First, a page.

Global News Journal

Beyond the World news headlines

from Tales from the Trail:

U.S. lawmakers wonder, where did our love go? with Turkey

It almost sounded as if U.S. lawmakers felt jilted by Washington's long-time NATO ally Turkey.

"How do we get Turkey back?" demanded Representative Gary Ackerman at a House Foreign Affairs Committee hearing exploring "Turkey's New Foreign Policy Direction."

"Why is Turkish public opinion ... perhaps one of the most anti-American of any of the countries of the world?" asked the committee's chairman, Representative Howard Berman.

KENNEDY/With a panel of experts on Turkey listening, Berman and other lawmakers listed their worries about recent Turkish policy turns on Iran, Israel and the Palestinians.

Gaza shows Kosovo “doctrine” doesn’t apply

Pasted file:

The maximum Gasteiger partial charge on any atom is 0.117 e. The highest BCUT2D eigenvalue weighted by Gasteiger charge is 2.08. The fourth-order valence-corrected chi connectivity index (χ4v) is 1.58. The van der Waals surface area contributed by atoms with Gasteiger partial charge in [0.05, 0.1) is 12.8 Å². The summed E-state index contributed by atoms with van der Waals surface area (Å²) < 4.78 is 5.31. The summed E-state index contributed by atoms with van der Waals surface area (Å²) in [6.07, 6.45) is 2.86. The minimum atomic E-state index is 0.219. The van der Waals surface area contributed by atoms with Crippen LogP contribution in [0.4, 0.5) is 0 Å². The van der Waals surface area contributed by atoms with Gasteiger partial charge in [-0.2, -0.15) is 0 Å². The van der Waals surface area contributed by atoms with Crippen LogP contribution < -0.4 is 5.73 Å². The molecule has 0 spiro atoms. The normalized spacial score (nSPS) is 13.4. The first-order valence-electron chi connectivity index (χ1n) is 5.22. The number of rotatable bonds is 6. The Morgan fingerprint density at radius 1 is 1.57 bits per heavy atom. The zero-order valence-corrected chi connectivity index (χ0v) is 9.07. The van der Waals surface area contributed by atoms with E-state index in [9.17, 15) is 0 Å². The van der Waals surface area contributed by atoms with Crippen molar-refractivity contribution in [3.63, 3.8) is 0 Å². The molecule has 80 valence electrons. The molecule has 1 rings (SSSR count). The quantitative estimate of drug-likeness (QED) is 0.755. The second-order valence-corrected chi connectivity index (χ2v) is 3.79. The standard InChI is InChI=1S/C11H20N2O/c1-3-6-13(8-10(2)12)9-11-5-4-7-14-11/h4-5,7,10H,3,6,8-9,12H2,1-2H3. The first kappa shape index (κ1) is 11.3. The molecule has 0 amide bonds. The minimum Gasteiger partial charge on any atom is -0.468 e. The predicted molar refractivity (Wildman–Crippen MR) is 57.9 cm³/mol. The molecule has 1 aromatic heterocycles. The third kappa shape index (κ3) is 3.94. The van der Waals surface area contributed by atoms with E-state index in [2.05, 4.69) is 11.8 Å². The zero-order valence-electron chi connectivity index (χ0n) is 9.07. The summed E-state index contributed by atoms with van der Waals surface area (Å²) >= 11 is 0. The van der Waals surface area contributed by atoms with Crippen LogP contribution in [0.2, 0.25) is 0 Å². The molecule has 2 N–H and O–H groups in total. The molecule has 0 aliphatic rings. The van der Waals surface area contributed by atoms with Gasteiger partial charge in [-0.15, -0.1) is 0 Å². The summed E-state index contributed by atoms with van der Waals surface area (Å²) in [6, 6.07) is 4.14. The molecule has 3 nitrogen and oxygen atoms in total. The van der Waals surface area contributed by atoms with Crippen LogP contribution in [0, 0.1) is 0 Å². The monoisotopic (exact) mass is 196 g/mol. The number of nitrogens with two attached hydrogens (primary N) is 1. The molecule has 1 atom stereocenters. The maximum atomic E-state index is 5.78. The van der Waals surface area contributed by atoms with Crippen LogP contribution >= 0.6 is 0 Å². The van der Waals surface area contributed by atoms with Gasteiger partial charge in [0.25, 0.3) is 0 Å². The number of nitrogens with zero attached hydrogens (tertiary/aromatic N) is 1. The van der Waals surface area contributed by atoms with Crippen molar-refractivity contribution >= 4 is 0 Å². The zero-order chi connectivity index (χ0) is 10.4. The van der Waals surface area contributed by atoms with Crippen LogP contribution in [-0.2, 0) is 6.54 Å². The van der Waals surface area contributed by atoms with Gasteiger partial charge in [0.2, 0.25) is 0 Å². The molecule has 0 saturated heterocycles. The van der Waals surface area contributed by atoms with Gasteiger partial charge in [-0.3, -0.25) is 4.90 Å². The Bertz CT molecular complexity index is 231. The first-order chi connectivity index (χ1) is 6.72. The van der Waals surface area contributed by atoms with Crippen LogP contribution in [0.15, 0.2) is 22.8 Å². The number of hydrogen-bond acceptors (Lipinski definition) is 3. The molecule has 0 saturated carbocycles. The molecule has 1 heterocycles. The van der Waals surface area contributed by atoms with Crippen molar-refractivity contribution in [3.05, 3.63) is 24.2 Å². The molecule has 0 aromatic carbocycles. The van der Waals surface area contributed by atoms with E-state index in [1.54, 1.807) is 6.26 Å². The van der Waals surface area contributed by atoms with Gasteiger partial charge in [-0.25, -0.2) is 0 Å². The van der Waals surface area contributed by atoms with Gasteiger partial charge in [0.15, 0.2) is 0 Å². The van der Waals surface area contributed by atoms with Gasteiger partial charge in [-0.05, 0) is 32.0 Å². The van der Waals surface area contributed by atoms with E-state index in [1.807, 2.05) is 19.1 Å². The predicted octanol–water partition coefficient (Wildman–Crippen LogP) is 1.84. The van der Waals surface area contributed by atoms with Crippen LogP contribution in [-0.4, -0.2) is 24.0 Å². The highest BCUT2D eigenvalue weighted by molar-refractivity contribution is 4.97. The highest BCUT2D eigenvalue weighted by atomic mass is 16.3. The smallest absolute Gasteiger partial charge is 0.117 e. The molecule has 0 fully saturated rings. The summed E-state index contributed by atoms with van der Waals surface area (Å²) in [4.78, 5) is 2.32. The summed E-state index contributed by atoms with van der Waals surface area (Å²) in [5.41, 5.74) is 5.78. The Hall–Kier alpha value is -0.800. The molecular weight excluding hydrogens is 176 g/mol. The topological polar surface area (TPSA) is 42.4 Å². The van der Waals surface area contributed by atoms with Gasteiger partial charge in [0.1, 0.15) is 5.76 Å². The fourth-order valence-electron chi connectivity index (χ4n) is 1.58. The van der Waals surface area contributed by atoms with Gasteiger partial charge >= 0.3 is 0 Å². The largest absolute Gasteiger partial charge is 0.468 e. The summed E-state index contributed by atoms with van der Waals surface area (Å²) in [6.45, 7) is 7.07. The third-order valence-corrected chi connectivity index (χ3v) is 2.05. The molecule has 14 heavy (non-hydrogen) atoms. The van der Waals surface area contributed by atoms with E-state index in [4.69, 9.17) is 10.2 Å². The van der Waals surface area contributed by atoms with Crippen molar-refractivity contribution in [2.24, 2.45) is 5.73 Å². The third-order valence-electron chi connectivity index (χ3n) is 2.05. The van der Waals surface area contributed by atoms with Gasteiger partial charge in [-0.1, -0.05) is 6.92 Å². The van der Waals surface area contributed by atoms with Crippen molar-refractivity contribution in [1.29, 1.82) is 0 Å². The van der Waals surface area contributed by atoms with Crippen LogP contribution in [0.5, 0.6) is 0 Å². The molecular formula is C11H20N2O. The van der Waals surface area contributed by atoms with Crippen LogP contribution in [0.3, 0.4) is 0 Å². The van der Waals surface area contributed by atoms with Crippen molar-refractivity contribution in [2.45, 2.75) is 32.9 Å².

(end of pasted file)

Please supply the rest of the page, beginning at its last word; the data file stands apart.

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Protesters staged large demonstrations in Western capitals 10 years ago to urge governments to intervene to stop Serb forces killing civilians in Kosovo.Despite having no United Nations mandate, NATO went to war for the first time and bombed Serbia for 11 weeks to stop what it called the Yugoslav army’s disproportionate use of force in its offensive against separatist ethnic Albanian guerrillas.”We have a moral duty,” said then NATO Secretary-General Javier Solana as bombers took off on March 24, 1999 to “bring an end to the humanitarian catastrophe”.The intervention helped launch a doctrine of international “Responsibility to Protect” civilians in conflicts. Advocates of “R2P” proposed humanitarian intervention in Myanmar in 2007 and military force in Zimbabwe in 2008.But it never happened and the likelihood of this doctrine being adopted universally now in a UN declaration is slim, as was shown by the Gaza war that began two months ago.On Dec. 27, Israeli bombers went into action over Gaza. As reports of civilian deaths grew, protesters staged rallies in Western capitals to demand leaders act to end the offensive against Islamist Hamas militants in the Palestinian enclave.Critics accused Israel of using “disproportionate” force, just as many said Serbian leader Slobodan Milosevic had done.But intervention in Gaza was impossible politically and militarily unimaginable. Unlike Serbia, Israel is not seen in the West as a rogue state and widescale ethnic cleansing was not under way in Gaza.Solana visited the enclave on Friday as foreign policy chief of the European Union, which seeks to foster peace in the Middle East through “soft power” — diplomacy and aid, not intervention of the kind he advocated as head of the NATO alliance.NATO never embraced the “responsibility to protect” concept, arguing that Kosovo, which most allies have subsequently recognised as an independent state, was a unique case that should not set a precedent.Soft power may eventually mean encouraging talks with Hamas — which is now shunned by the West. In an open letter published this week, a group of former foreign ministers urged a change in that policy, saying peace depends on talking to the militants.But with rockets from Gaza again being fired daily into Israel, the prospect of a breakthrough soon seems bleak as right-wing prime minister designate Benjamin Netanyahu tries to form a government.Viewing war damage in Gaza on Friday, Norwegian Foreign Minister Jonas Gahr Store spoke of “senseless destruction.” He blamed Hamas for starting the conflict, but said Israel’s response “goes beyond what international law allows.”Serb forces in the 1998-99 Kosovo war ignored the idea of  “proportionality” on the battlefield. They were sure no army would willingly tie its own hands in the face of insurgency. They mortared, burned and raided “guerrilla” villages to driveoff civilians and deprive the rebels of cover.On Thursday, the U.N. tribunal in The Hague sentenced two Serbian generals to 22 years in jail for war crimes in Kosovo. Serbia handed them over under Western pressure.Israel openly assured its soldiers during the Gaza offensive that they would not face such prosecution. Discussing tactics for a future conflict, one senior Israeli general also dismissed “proportionality” as a deterrent.”We will wield disproportionate power against every village from which shots are fired on Israel, and cause immense damage and destruction,” said Northern Command chief Gadi Eisenkot.”This isn’t a suggestion. This is a plan that has been authorised,” he told daily Yedioth Ahronoth ast October.Defending Israel’s action in Gaza, President Shimon Peres reminded NATO chief Jaap de Hoop Scheffer that NATO’s own bombing of Serbia killed “hundreds of civilians”.Prime Minister Ehud Olmert mocked the idea that he should ask soldiers to fight an evenly-matched battle in which a few hundred might be killed simply to win international approval for a war in which Hamas was fighting in heavily populated areas.But scholars of international law say proportionality does not mean a “fair fight” or balanced death toll, let alone making sure no civilian dies. It requires belligerents to use weapons that distinguish civilians from military targets and combatants.According to Gaza figures — which Israel says are suspect– some 600 of 1,300 Palestinians killed in Gaza were civilians. Of 13 Israelis killed during the 22-day war, 10 were soldiers.Human Rights Watch, the U.N. Human Rights Council, Amnesty International, the International Committee of the Red Cross, and Israeli rights group B’Tselem have called for investigations.